Knowing I was not mad and
Outside that iron gate,
I was happy
Like the madman who was happy
Turned into a grass man
The madman in this poem is the counterfoil of the vegetative grass man and could also be interpreted for the political prisoners in Tibet. In comradeship with resistance fighters in Tibet, exile poet Tenzin Tsundue has had at least fifteen prison terms for his protests in India against Tibet’s occupation. Not only does he consider it “an honor receiving a jail term, however small, for having worked for a cause as noble as a freedom struggle”, but also important for his “personal growth” (Tsundue, ‘Lathi Charge and Dal-Roti’)—thereby asserting his non-vegetative, activist stand as a Tibetan poet. The exile poets and those featured in Burning the Sun’s Braids stand in solidarity as rangzen (freedom) poets despite living across the Himalayan divide.
The two-way solidarity of Tibetans in both Tibet and exile surfaces with recurrent references to the Dalai Lama and exiles in several poems in Burning the Sun’s Braids. It is satirical that even though it is illegal to possess a photo of the Dalai Lama in Tibet, these poets are vocal about “the heaviness of missing those in exile” (Dedrol, ‘A Realm’), paying tribute to the Dalai Lama, “the precious jewel on six million” on the fiftieth anniversary of his exile (Gartse Jigme, ‘Moon of the Heart’), and pine for reunion with the exiles:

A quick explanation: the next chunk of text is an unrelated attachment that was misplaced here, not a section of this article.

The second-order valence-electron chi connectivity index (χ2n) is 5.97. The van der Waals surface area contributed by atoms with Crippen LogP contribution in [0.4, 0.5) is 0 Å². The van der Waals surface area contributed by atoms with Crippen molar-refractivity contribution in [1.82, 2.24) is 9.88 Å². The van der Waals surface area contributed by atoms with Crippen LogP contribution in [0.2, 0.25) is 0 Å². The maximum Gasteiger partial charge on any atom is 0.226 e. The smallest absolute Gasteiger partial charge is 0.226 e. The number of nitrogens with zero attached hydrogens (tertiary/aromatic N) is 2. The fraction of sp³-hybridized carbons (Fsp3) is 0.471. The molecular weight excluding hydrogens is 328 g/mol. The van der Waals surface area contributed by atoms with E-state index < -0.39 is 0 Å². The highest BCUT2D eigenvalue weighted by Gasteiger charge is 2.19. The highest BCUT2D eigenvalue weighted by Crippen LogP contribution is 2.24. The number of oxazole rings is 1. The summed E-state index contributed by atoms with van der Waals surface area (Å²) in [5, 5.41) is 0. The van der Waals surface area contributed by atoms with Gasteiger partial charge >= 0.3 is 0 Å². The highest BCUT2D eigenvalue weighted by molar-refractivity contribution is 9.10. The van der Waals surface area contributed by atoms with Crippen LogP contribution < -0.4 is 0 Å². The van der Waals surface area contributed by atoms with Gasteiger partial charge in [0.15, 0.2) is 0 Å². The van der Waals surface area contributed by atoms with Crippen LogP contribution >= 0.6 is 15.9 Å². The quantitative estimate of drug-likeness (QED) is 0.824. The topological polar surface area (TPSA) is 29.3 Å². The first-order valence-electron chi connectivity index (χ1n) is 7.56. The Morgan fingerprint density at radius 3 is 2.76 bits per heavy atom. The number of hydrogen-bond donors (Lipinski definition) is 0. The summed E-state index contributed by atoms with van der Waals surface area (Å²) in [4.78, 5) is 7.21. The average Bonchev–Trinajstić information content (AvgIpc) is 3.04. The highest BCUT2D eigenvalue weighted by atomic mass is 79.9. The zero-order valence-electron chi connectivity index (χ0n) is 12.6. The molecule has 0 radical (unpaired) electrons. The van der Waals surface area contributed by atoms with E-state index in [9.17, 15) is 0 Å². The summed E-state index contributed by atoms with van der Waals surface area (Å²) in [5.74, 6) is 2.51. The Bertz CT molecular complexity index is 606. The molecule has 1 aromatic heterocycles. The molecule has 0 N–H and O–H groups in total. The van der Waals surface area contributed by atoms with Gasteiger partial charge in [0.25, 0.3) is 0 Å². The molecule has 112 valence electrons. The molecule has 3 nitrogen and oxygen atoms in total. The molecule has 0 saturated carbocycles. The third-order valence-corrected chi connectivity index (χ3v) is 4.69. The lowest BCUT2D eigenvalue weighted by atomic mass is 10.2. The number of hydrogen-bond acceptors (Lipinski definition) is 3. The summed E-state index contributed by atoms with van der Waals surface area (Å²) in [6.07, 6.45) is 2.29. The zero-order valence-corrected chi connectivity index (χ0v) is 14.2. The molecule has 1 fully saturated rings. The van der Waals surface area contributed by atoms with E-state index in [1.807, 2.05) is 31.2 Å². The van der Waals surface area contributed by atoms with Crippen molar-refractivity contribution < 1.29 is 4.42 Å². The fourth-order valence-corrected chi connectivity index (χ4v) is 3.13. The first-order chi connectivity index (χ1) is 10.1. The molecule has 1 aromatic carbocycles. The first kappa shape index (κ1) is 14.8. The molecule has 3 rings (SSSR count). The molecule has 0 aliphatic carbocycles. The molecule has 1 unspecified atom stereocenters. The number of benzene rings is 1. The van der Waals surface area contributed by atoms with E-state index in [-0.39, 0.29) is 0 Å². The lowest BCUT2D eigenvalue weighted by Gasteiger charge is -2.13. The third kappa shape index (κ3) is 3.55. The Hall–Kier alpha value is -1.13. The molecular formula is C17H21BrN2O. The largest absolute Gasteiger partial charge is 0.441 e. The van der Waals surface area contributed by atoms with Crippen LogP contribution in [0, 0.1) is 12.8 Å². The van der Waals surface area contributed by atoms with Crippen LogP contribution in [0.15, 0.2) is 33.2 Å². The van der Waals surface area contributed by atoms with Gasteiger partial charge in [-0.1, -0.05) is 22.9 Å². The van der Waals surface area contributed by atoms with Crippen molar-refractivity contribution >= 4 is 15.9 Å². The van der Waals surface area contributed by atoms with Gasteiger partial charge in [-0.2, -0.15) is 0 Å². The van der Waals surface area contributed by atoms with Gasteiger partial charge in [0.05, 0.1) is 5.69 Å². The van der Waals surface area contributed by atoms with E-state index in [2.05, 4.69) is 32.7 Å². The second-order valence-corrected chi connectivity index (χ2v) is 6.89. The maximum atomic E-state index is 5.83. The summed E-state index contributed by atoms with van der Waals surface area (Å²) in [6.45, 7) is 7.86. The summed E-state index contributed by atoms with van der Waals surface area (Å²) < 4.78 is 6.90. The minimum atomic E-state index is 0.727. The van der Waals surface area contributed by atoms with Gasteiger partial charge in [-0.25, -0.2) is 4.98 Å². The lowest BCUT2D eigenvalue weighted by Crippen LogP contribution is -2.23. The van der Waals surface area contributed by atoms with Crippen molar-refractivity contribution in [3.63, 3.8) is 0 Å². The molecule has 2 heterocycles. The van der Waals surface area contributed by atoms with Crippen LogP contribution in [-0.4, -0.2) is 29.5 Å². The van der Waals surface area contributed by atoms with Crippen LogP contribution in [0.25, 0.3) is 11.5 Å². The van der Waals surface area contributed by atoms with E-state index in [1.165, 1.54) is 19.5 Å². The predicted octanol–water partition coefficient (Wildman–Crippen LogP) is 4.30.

Since the day you left, I never really had a single day of
Sunshine; each thought like rain, windstorm, chill, blizzard
And swamp knocks at my chest; exile, why is it that you are still
so far away from me?
(Chakmo Jam, ‘Exile’)
All the poets featured in Burning the Sun’s Braids are born after 1970, the years towards and after the end of the Cultural Revolution, when China had liberalized its policies in Tibet. The new generation Tibetans, however, had very little access to the institutional resources of their heritage, as most of it was destroyed under socialist reforms and even replaced by Chinese infra-structures of education. And yet several poems by these new generation Tibetans in Bhuchung’s collection endorse their identity as singularly Tibetan, for they have their parents and grandparents as a home source of their history. The poems are replete with references to the generations before (and even after), and often coalesced with historical sites and topographical particularities of Tibet, bringing the book a dimension of inter-generational solidarity. In the poem ‘Do you know the tales of our forefathers?’, Dhi Lhaden urges his niece to “write this single word ‘Freedom’/ on the mountain peak” where her forefathers “sacrificed their lives for their rights.” In the poem ‘My Vision of the Potala,’ Lhaden takes comfort in thinking that the Potala Palace, the former residence of the Dalai Lamas in Tibet, “built with sweat and blood of our ancestors,” “may remain in people’s hearts for ages.” Nyen’s ‘In Memory of the Wild Yak’ brings out the nostalgia of older generation:
Before the red wind raged
That bend on the mountain was where the wild yak roamed
Today, my grandfather stares at the bend
Remembering that animal called the wild yak